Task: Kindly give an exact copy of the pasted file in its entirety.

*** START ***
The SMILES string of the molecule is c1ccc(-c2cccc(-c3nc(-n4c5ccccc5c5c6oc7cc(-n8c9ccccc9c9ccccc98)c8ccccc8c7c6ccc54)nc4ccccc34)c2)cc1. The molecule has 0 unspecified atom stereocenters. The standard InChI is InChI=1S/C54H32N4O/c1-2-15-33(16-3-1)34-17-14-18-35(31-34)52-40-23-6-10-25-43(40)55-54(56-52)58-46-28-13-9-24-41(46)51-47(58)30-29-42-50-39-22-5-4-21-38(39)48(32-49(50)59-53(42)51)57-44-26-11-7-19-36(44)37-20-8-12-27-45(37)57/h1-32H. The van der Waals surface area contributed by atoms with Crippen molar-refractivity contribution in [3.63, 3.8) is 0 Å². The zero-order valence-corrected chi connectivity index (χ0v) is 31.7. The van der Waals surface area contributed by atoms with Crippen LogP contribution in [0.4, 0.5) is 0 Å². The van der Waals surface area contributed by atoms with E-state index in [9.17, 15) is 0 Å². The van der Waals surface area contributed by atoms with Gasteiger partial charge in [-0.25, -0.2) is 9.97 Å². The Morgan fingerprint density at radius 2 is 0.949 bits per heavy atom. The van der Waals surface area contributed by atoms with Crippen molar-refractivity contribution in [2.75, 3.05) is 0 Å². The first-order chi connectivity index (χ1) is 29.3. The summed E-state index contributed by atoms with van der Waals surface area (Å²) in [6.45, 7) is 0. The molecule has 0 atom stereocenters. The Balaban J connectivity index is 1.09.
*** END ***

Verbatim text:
The SMILES string of the molecule is c1ccc(-c2cccc(-c3nc(-n4c5ccccc5c5c6oc7cc(-n8c9ccccc9c9ccccc98)c8ccccc8c7c6ccc54)nc4ccccc34)c2)cc1. The molecule has 0 unspecified atom stereocenters. The standard InChI is InChI=1S/C54H32N4O/c1-2-15-33(16-3-1)34-17-14-18-35(31-34)52-40-23-6-10-25-43(40)55-54(56-52)58-46-28-13-9-24-41(46)51-47(58)30-29-42-50-39-22-5-4-21-38(39)48(32-49(50)59-53(42)51)57-44-26-11-7-19-36(44)37-20-8-12-27-45(37)57/h1-32H. The van der Waals surface area contributed by atoms with Crippen molar-refractivity contribution in [3.63, 3.8) is 0 Å². The zero-order valence-corrected chi connectivity index (χ0v) is 31.7. The van der Waals surface area contributed by atoms with Crippen LogP contribution in [0.4, 0.5) is 0 Å². The van der Waals surface area contributed by atoms with E-state index in [9.17, 15) is 0 Å². The van der Waals surface area contributed by atoms with Gasteiger partial charge in [-0.25, -0.2) is 9.97 Å². The Morgan fingerprint density at radius 2 is 0.949 bits per heavy atom. The van der Waals surface area contributed by atoms with Crippen molar-refractivity contribution in [2.75, 3.05) is 0 Å². The first-order chi connectivity index (χ1) is 29.3. The summed E-state index contributed by atoms with van der Waals surface area (Å²) in [6.45, 7) is 0. The molecule has 0 atom stereocenters. The Balaban J connectivity index is 1.09.